Some examples of status symbols include designer clothes and accessories, home swimming pools, fine wines, driving a car with a leather interior and even following a healthy diet or going to the gym. Simply being "well" can be a status symbol because gym memberships, dietary supplements, organic produce and spa treatments all come at considerable financial cost.
Status symbols tend to be impractical or superfluous items, often bought for the sole purpose of belonging, or at least feeling a sense of belonging, to a higher social stratum. Owning a sports utility vehicle that is only ever used for suburban driving is a common example of a status symbol, as is the casual cold-weather wearing of highly expensive, highly technical outerwear intended for extreme sports and other active outdoor pursuits.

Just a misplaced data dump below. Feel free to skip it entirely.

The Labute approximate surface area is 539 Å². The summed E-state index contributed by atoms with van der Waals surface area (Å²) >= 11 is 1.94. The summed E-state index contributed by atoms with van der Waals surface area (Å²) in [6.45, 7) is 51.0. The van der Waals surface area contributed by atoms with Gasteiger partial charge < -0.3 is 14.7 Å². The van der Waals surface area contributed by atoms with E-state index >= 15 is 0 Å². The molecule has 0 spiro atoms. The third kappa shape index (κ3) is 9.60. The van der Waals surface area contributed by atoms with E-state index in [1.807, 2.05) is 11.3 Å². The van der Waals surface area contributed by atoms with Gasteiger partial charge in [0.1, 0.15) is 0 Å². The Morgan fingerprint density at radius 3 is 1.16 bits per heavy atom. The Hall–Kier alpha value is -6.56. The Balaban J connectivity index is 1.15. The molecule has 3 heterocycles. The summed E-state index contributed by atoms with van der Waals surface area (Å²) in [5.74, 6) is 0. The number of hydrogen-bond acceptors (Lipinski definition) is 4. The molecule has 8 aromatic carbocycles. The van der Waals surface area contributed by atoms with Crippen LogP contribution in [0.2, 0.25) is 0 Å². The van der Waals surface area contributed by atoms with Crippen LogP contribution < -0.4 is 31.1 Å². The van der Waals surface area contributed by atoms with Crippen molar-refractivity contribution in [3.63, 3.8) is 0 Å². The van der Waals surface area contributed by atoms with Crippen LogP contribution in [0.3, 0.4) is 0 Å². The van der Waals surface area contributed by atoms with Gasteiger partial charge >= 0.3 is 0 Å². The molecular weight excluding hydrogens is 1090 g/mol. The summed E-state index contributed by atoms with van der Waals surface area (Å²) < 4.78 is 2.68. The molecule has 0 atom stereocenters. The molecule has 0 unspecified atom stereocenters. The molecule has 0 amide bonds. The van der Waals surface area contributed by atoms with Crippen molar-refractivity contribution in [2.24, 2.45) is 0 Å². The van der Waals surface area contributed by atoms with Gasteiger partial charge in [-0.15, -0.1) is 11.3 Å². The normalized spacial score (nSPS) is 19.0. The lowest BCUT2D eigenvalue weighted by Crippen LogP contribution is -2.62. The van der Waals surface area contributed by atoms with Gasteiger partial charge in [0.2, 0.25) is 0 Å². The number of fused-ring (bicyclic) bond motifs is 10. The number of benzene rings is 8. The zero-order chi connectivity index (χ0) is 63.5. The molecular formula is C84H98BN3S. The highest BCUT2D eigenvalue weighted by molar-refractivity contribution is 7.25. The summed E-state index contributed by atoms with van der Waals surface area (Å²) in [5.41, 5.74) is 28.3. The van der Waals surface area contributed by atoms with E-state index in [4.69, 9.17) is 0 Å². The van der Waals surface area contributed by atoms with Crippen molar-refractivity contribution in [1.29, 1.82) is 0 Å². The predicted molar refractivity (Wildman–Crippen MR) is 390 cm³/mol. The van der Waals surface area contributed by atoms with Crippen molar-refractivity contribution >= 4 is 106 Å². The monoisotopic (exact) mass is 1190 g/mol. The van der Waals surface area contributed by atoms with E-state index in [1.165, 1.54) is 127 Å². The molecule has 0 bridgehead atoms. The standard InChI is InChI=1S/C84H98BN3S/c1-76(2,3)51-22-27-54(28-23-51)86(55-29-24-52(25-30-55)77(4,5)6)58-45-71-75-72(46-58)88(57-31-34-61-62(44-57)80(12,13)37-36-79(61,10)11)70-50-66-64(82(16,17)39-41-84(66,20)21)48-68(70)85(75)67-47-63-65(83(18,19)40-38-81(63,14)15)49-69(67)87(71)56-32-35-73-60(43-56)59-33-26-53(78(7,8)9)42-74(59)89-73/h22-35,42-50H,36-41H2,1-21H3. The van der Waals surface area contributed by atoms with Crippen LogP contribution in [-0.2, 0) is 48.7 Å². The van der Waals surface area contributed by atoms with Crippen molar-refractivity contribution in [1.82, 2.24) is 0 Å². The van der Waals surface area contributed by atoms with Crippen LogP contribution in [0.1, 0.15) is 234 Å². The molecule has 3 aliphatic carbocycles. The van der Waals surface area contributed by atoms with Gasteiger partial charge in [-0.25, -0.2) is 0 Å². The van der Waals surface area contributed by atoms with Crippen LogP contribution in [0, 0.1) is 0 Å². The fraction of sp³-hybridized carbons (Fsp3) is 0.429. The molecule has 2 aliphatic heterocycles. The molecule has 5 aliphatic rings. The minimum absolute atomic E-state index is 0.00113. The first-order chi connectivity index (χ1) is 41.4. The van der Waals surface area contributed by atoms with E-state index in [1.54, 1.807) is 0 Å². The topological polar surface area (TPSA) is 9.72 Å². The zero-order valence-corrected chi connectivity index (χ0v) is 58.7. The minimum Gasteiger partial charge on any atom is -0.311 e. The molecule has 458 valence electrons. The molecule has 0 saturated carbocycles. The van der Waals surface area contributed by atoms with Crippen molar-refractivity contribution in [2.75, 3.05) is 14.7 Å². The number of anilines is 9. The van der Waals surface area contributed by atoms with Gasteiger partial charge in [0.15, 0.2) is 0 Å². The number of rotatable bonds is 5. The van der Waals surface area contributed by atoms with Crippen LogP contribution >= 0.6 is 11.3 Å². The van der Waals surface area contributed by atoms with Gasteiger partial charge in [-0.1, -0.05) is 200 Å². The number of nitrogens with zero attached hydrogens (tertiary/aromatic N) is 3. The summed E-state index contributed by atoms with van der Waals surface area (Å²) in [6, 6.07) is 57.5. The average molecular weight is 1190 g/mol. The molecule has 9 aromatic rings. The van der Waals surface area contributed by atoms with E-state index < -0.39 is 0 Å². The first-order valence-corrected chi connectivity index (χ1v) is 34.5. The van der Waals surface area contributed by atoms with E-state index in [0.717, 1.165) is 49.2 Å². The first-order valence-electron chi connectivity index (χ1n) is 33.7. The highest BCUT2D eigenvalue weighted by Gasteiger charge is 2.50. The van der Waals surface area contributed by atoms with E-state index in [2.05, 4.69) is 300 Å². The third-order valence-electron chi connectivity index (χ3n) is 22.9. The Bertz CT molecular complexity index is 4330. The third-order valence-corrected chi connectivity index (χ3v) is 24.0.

Status symbols are far from being a modern phenomenon. Regardless of the period, new inventions or styles have always been sought after as an indicator of high social standing. When humans first mastered working with bronze, for instance, their sculptures became status symbols for rulers across the world. Later, complex technologies such as the astrolabe, a time-keeping device that could identify the location of stars and compute longitudinal and latitudinal co-ordinates, became a symbol of wealth and influence.